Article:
Aside from increased demand for diagnostic testing (11 million more procedures per year), glaucoma surgical procedures and intravitreal injections, it is projected that the U.S. eye care delivery system will need to perform 1.5 million additional cataract surgeries per year. The general consensus is that the average ophthalmologist performs 400 cataract procedures per year (obviously, some perform thousands per year and others just 100 to 200 per year). So, for just cataract surgery alone, we need an additional 3,750 ophthalmologists from the current 2015 level to 2025.
The challenge for our eye care delivery system is that the supply of ophthalmologists from 2015 to 2025 will only increase by 436 over the entire 10-year period. On average, only 465 will complete the residency program each year as 423 practitioners exit (retirement, death, etc.). Apply calculations for full-time equivalents (FTEs), and the number of new FTE ophthalmologists over this time period will only increase by 301. That is 30 new FTE ophthalmologists each year over the 10-year period. This number not only falls far short of what is needed for just cataract surgery but is expected to create a serious void in delivering care for age-related eye diseases.
During this same period, it is anticipated that the net increase in FTE optometrists will be 5,943 or approximately 594 new FTE doctors per year. It is this increase in newly trained optometrists who will fill the void created by the serious imbalance between the increased demand for age-related eye care services and the relatively flat labor supply of ophthalmologists.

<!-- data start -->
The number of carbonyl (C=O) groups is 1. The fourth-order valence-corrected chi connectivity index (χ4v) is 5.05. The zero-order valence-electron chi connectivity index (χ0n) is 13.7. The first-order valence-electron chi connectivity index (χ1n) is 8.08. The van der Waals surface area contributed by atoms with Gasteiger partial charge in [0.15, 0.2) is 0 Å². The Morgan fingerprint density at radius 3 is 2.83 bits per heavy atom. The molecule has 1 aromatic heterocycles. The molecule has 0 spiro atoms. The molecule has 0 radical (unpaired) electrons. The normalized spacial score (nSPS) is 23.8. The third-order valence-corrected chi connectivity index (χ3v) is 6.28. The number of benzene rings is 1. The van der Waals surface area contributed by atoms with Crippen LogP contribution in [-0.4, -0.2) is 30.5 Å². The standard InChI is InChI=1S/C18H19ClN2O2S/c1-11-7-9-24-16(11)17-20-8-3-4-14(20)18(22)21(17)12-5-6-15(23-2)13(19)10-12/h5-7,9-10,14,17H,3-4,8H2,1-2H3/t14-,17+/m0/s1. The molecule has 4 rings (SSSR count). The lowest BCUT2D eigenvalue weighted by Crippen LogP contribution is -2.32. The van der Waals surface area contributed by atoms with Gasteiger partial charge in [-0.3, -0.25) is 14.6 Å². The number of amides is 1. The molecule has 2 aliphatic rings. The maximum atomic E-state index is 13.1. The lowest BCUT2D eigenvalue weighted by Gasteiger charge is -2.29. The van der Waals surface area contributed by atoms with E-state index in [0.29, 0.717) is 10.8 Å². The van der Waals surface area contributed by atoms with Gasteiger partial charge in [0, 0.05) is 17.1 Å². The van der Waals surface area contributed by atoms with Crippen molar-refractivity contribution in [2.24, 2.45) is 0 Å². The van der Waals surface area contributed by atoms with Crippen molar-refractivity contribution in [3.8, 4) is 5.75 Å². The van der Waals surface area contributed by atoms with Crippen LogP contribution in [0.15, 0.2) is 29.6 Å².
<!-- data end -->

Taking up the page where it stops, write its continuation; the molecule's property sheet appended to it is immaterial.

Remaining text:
In conclusion, we feel that optometry does not have a student problem. The strength of optometry is in our numbers. High numbers of providers correlates to more access to primary care services, and this is exactly what is needed to improve the health of America. The problem is the narrow and outdated view of optometry that limits us to routine eye examinations and as vendors of eyeglasses and contact lens. When viewed though this lens, as seems to be the case with some outspoken leaders in our profession, it may seem like we have an oversupply. But when viewed in the context of needed low vision care for the aging Baby Boomers; rehabilitation for concussion, brain injury and the host of neurologic problems that result in vision problems; filling the void for the shrinking number of ophthalmologists; and our expansion into true primary care services, we are part of a dramatic shortage of health care providers.
We agree that we need to fix the “disconnect” between the schools and the national board and we need to train and test our new optometrists to meet the broadening need for our service. What we don't need is for our leaders to sit around and complain about why things aren’t the same as in the “good ol’ days.” The brightest days for optometry are still ahead of us.
Association of American Medical Colleges. New research shows increasing physician shortages in both primary and specialty care. Posted April 11, 2018.
Office of Disease Prevention and Health Promotion. HealthyPeople.gov. Access to health services. Accessed May 14, 2018.